'I Can't' Is A Prophecy

Beefs and Beliefs

Alfalfa grazing story triggers author's negativity training.

Published on: June 21, 2012

The two words I hate most when put together are "I can't."

When my son was very small I began telling him, "If you say you can't, you can't."

As he got older I told him "Can't is a self-fulfilling prophecy."

It's the same thing I tell nearly everyone with whom I share such discussions.

My granddad used to tell me "There is no such word as can't."

Of course, there are many ways of saying "I can't."

A favorite on the farm is "That won't work here."

Another common version of "can't" is "I won't."

I recall a friend once told me he had a revelation in relationship dealings with his wife. He said he had come to understand the naysayer, the one who refuses to go along, the one who sinks plans and torpedoes requests, is the one in control. I realized instantly he was onto something.

Just a few minutes ago I was reading Bruce Anderson's script for his radio show on forages and forage management in Nebraska. One of his topics was how to graze alfalfa.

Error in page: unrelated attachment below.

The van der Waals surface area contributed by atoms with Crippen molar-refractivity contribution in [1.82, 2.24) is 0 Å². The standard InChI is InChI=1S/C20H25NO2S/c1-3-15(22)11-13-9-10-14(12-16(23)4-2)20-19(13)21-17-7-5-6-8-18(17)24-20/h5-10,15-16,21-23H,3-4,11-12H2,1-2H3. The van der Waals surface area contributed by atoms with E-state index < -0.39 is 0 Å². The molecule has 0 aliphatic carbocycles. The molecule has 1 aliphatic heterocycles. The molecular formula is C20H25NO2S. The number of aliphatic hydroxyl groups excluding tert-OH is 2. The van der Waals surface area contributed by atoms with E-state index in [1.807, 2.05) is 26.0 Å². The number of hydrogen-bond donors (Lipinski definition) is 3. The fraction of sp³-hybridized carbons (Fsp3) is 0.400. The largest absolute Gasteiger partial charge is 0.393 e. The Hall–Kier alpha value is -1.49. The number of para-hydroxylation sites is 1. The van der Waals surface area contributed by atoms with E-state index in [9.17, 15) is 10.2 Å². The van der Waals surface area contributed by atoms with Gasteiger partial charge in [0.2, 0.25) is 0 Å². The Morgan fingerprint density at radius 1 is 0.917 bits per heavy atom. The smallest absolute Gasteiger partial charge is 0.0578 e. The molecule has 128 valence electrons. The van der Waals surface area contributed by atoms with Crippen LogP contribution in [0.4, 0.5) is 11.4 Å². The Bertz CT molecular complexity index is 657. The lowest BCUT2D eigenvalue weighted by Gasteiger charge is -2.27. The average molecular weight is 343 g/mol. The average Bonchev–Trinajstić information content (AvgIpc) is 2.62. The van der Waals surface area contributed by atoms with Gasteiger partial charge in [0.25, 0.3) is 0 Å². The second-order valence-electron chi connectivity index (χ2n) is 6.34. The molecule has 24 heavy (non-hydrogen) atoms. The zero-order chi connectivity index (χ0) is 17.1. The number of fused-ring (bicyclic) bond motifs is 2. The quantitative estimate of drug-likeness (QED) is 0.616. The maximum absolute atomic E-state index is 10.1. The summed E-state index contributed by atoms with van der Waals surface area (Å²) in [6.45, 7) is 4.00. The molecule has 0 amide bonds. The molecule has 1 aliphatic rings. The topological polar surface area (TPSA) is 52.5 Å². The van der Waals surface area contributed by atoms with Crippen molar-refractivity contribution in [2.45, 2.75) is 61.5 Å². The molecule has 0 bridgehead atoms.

Instantly that triggered me to remember how few people will graze alfalfa because of fear of bloat. Yet I have been on operations that masterfully grazed alfalfa with little or no bloat problems.

In turn, that led me to think about Walt Davis, our Beef Producer grazing guru columnist, who grazed Johnsongrass pastures for many, many years. Research and experience showed him the secret was to put the cattle on Johnsongrass forage and keep them on it through drought, rain and cloudy weather. In fact, Walt told me he had seeded Johnsongrass into paddocks that lacked it just to be sure the cattle had no lag in Johnsongrass consumption.

Walt's pastures were a plethora of plants so it wasn't pure Johnsongrass and all the forage was quality. But he told me cattle seem to build an immunity to the prussic acid poisoning if they're eating Johnsongrass every day. That was his other secret to avoiding "can't" on Johnsongrass. Cattle went into new forage every day. That kept the overall quality of nutrition high, as well.

We humans are great ones for sabotaging ourselves. I won't get all Freudian here, although I often do, but the point I'm making is that fear keeps us from doing many things.

"I can't" is just giving in to that fear.

On one hand, healthy skepticism is a good trait. But instead of saying "I can't," we should be saying "Show me" and then exploring things with an open mind.